By August 26, 2015 Read More →

In The Footsteps Of The Prophets – Part 6

One aspect of religion is to educate a person on how to think which trains our senses & emotions. From the point of view of existence, our location (home) is here in this universe. This personal location in this existence is important and we need to work on it.

Have you ever thought about the location of your existence: Where am I?

In this world, I need guidance. Just as in order to understand something, I need a teacher. My teacher knows my abilities and speaks to me in order to guide me. Similarly, my Creator guides me on how to use my potentialities. Although The Speaker is Absolute but His speaks to me within the limitations of my human potentialities. In order to understand His Speech I have to use my potentialities; I should not make an excuse of the Absoluteness of the Speaker’s Knowledge, so I may claim that I cannot comprehend the Absoluteness of the Speech.

Analogy: An engineer designs a laptop. Will the engineer treat the laptop more than its capacity? No. It does not mean that the engineer’s understanding of the laptop is only limited to the capacity of the laptop he designed. If the laptop was a conscious being, will it expect its engineer to treat it more than its capacity? No. Similarly, my Creator does not treat me more than my capacity. I am created by the Creator of the universe and He does not speak to me beyond my capacity. Furthermore, I am not here to challenge His capacity.

  • The Creator speaks to me within my potentiality.

Quran is the speech to all mankind. Speech is from One, addressees are numerous. It is normal to expect that the One who speaks knows that His addressees have various levels of understanding. The Speaker speaks to everyone at their level and each addressee gets as much as they can (based on their capacity).

Example: Children of Israel (soldiers of God) ask Prophet Moses for water. When Prophet Moses struck his staff, twelve springs gush forward.

  • Water has many meanings including guidance, mercy and source of life i.e. our needs are met by the Provider of the water.
  • There were around 12 tribes as described by some scholars and each tribe got something out of his message. The message of the Prophet was addressing every tribe.
  • The Prophetic mission is to present the message to every tribe according to their capacity. From this we understand that our capacity is not important but our feeling the need for guidance (water) is important. My search for the truth is important.

Every message has endless layers of meanings. This by no means alludes to the fact that one tribe is wiser than the other. What determines our level of success?

Analogy: A primary school student goes to class, struggles with his assignments and does all of them. He learns from his assignments and gets promoted to the next grade. A secondary school student goes to class and does not do his assignments, but knows more than a primary school student. Which student is successful (muflihoon)? The one who does the job best at his/her level is more successful.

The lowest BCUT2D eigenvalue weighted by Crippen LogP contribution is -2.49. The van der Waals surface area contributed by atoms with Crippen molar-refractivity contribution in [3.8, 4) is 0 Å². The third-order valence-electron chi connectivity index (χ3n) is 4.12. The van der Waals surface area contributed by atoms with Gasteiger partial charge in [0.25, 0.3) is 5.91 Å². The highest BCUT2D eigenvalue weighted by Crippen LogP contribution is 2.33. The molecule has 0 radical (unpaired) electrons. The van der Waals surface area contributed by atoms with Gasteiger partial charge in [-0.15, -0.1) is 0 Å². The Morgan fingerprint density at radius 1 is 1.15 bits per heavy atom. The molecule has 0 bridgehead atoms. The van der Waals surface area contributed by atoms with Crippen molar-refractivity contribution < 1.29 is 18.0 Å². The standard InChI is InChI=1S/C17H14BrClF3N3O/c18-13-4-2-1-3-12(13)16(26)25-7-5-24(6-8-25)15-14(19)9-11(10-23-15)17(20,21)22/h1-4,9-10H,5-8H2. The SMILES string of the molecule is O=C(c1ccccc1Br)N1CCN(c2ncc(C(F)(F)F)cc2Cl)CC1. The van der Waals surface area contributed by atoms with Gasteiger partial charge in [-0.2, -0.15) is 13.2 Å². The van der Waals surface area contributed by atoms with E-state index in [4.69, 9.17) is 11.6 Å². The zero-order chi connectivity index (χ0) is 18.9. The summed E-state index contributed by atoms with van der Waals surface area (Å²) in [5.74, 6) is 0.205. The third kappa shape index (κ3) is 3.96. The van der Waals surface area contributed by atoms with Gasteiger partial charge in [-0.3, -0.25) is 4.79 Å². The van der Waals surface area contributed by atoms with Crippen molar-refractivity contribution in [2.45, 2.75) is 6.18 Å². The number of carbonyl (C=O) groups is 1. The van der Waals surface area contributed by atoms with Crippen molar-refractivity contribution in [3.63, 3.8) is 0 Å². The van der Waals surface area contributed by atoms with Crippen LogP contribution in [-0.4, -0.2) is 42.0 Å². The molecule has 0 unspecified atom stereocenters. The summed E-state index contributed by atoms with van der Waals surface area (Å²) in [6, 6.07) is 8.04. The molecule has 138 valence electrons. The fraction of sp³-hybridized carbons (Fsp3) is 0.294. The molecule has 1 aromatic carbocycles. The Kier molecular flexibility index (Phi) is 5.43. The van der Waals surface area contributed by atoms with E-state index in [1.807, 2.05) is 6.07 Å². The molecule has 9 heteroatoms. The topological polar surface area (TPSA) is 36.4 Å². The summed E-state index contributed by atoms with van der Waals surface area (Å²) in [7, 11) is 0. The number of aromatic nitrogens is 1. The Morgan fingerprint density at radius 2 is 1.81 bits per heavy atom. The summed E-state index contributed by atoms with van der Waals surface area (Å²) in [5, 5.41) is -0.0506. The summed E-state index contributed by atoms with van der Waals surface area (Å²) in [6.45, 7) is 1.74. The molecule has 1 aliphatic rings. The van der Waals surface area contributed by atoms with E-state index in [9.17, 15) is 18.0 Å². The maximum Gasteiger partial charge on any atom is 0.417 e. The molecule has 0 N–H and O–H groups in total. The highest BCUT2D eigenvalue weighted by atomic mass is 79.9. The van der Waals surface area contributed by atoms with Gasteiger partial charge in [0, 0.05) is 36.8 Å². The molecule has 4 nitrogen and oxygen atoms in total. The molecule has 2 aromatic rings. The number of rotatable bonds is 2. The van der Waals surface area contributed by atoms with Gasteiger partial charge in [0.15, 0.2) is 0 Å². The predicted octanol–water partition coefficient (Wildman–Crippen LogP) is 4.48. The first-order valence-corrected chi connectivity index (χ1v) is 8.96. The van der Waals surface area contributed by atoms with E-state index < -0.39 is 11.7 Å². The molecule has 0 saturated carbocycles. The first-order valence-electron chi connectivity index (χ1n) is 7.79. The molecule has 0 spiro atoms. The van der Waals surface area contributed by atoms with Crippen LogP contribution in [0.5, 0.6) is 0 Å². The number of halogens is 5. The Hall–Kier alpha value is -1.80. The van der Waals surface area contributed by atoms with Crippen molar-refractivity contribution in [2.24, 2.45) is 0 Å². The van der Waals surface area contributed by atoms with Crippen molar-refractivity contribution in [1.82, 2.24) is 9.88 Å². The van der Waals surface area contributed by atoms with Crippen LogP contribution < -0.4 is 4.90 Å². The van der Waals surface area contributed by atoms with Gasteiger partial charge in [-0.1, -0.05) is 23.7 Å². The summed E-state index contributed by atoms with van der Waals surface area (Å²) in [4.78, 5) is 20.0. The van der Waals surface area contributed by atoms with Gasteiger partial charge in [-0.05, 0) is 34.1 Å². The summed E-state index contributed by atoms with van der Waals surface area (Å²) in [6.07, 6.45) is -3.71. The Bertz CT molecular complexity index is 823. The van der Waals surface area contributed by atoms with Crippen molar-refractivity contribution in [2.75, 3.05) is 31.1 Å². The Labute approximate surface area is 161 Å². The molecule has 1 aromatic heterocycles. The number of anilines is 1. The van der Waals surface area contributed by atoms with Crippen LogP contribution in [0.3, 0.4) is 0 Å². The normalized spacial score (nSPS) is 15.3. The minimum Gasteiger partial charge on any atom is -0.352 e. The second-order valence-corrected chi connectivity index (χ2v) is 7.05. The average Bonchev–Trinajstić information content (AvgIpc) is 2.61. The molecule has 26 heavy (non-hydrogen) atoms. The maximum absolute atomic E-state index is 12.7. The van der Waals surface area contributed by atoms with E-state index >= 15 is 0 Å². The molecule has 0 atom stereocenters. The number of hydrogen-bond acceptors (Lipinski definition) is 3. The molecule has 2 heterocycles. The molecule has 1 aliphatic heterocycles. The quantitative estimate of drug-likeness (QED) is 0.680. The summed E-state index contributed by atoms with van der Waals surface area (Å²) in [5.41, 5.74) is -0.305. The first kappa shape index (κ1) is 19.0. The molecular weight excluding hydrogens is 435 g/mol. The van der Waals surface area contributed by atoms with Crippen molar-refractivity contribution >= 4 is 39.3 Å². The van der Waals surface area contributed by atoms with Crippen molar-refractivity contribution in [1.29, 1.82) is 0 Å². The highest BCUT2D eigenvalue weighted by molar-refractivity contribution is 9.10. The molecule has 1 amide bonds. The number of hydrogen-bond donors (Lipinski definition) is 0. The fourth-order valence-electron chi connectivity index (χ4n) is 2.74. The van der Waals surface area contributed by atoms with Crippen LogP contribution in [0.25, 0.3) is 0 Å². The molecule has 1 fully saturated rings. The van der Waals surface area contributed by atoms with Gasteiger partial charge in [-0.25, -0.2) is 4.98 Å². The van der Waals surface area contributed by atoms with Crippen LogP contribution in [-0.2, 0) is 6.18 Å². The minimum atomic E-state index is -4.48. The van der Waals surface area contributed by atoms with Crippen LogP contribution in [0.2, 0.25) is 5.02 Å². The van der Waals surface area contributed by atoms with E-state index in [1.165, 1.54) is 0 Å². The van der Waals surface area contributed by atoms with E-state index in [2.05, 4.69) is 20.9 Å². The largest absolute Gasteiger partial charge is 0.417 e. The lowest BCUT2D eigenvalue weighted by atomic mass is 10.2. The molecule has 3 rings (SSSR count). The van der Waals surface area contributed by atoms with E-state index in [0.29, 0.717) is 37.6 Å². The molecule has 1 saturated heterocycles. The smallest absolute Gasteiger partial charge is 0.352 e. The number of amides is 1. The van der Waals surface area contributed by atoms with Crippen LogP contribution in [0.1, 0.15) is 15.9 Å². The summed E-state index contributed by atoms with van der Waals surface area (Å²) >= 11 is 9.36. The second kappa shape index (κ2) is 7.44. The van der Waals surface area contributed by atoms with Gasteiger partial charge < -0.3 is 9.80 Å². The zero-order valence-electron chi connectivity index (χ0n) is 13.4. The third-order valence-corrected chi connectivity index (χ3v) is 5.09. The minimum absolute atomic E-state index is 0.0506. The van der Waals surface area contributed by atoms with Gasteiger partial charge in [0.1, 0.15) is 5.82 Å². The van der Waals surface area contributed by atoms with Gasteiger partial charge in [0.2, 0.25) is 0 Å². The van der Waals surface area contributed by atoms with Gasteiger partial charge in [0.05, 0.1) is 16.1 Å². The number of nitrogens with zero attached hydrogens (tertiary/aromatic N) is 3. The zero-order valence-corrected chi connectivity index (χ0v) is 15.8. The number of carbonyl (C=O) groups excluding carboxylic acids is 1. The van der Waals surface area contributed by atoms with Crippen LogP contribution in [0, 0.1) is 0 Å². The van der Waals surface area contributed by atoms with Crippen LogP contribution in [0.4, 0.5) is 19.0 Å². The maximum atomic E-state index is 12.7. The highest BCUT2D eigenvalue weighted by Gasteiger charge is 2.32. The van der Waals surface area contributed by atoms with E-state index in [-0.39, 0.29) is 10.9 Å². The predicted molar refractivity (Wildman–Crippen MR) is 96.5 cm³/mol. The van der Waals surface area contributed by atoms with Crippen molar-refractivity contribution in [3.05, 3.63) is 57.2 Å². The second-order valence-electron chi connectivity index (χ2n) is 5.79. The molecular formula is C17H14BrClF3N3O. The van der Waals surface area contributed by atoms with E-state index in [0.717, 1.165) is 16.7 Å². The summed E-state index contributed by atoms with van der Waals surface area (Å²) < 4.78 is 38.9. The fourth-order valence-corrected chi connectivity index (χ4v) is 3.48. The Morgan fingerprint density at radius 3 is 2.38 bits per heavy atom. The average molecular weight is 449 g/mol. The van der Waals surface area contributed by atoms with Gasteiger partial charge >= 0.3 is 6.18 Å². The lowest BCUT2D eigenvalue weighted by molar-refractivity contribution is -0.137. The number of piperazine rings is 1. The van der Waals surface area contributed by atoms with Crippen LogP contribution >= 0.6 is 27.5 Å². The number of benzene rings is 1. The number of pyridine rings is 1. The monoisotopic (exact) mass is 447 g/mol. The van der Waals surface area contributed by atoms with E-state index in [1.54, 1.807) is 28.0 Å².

• Our effort is what really matters. We have to be open to learning and try our best in our endeavors of searching for the “truth”.

How do I locate myself (my existence) in this universe?

  • That is where God speaks to me which is everywhere; I need to use my human qualities to reach this purpose/objective.

Another purpose in the speech of God is to assign us an “identity” i.e. Who am I? We do not need to define ourselves with sociopolitical status nor do we need to associate our being to a certain community. The identity that we need to undertake as offered by the Creator is that of a “created being” i.e. believer. If we become familiar with the language of the Quran, we will realize that the Quran calls for one thing: “Warqa’u maarraki’een” (bow down before the Creator together with those who bow down before Him). Join in with human beings who bow down before their Creator.

We need to understand all the terminology used in the Quran to be able to better interpret the meaning in the speech of God. “Believers” is not a title of a community. On the other hand, “Muslim” is mostly interpreted as a sociopolitical title. Actually, “muslim” connotes an action rather than a brand. It means surrender, submission. Someone may believe but not submit.

  • Belief is necessary; its practical side is “submission”.

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“Abraham was neither a “Jew” nor a “Christian”, but was one who turned away from all that is false, having surrendered himself unto God; and he was not of those who ascribe divinity to aught besides Him.”
Al-Imran (3):67

Through the Prophets, we learn how to manage our lives. One such verse is above. When Quran speaks to us, it speaks to us at two levels:

1/ Individual level: Prostration is an act between me and my Lord. I get closer to my Lord by humiliating myself in the most possible way, putting my head down to the ground. (This is simply a personal act as there is no such verse as to prostrate with those who prostrate).